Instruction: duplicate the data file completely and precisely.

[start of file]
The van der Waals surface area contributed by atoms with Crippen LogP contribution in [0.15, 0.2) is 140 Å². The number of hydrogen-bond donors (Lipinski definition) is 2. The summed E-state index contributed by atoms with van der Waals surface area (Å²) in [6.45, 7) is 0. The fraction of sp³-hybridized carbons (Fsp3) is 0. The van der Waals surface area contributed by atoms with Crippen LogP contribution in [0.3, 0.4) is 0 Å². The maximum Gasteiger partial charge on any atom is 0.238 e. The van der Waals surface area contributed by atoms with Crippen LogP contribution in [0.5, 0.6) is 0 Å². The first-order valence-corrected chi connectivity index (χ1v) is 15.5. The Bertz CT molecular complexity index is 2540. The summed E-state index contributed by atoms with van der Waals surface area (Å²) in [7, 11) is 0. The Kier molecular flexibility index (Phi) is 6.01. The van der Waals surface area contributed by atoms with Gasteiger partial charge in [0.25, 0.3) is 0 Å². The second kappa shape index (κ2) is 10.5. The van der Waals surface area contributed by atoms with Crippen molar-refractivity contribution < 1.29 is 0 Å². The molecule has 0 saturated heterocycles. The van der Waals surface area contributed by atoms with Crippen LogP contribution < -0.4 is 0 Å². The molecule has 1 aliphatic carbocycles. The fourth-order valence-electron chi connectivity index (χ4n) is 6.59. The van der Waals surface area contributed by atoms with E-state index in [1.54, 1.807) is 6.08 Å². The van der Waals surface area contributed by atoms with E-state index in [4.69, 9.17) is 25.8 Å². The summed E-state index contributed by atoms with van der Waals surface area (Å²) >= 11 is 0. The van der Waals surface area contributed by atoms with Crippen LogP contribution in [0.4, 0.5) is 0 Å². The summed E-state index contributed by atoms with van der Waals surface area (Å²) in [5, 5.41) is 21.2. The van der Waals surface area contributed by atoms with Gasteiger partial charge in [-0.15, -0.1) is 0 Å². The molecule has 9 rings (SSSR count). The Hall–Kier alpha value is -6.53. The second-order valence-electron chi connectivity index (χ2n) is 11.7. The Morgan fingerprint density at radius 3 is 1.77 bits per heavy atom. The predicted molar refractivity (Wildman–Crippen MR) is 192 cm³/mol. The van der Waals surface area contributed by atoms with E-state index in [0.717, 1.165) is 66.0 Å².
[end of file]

The van der Waals surface area contributed by atoms with Crippen LogP contribution in [0.15, 0.2) is 140 Å². The number of hydrogen-bond donors (Lipinski definition) is 2. The summed E-state index contributed by atoms with van der Waals surface area (Å²) in [6.45, 7) is 0. The fraction of sp³-hybridized carbons (Fsp3) is 0. The van der Waals surface area contributed by atoms with Crippen LogP contribution in [0.3, 0.4) is 0 Å². The maximum Gasteiger partial charge on any atom is 0.238 e. The van der Waals surface area contributed by atoms with Crippen LogP contribution in [0.5, 0.6) is 0 Å². The first-order valence-corrected chi connectivity index (χ1v) is 15.5. The Bertz CT molecular complexity index is 2540. The summed E-state index contributed by atoms with van der Waals surface area (Å²) in [7, 11) is 0. The Kier molecular flexibility index (Phi) is 6.01. The van der Waals surface area contributed by atoms with Gasteiger partial charge in [0.25, 0.3) is 0 Å². The second kappa shape index (κ2) is 10.5. The van der Waals surface area contributed by atoms with Crippen molar-refractivity contribution < 1.29 is 0 Å². The molecule has 0 saturated heterocycles. The van der Waals surface area contributed by atoms with Crippen LogP contribution < -0.4 is 0 Å². The molecule has 1 aliphatic carbocycles. The fourth-order valence-electron chi connectivity index (χ4n) is 6.59. The van der Waals surface area contributed by atoms with E-state index in [1.54, 1.807) is 6.08 Å². The van der Waals surface area contributed by atoms with E-state index in [4.69, 9.17) is 25.8 Å². The summed E-state index contributed by atoms with van der Waals surface area (Å²) >= 11 is 0. The van der Waals surface area contributed by atoms with Crippen LogP contribution in [0.4, 0.5) is 0 Å². The summed E-state index contributed by atoms with van der Waals surface area (Å²) in [5, 5.41) is 21.2. The van der Waals surface area contributed by atoms with Gasteiger partial charge in [-0.15, -0.1) is 0 Å². The molecule has 9 rings (SSSR count). The Hall–Kier alpha value is -6.53. The second-order valence-electron chi connectivity index (χ2n) is 11.7. The Morgan fingerprint density at radius 3 is 1.77 bits per heavy atom. The predicted molar refractivity (Wildman–Crippen MR) is 192 cm³/mol. The van der Waals surface area contributed by atoms with E-state index in [0.717, 1.165) is 66.0 Å².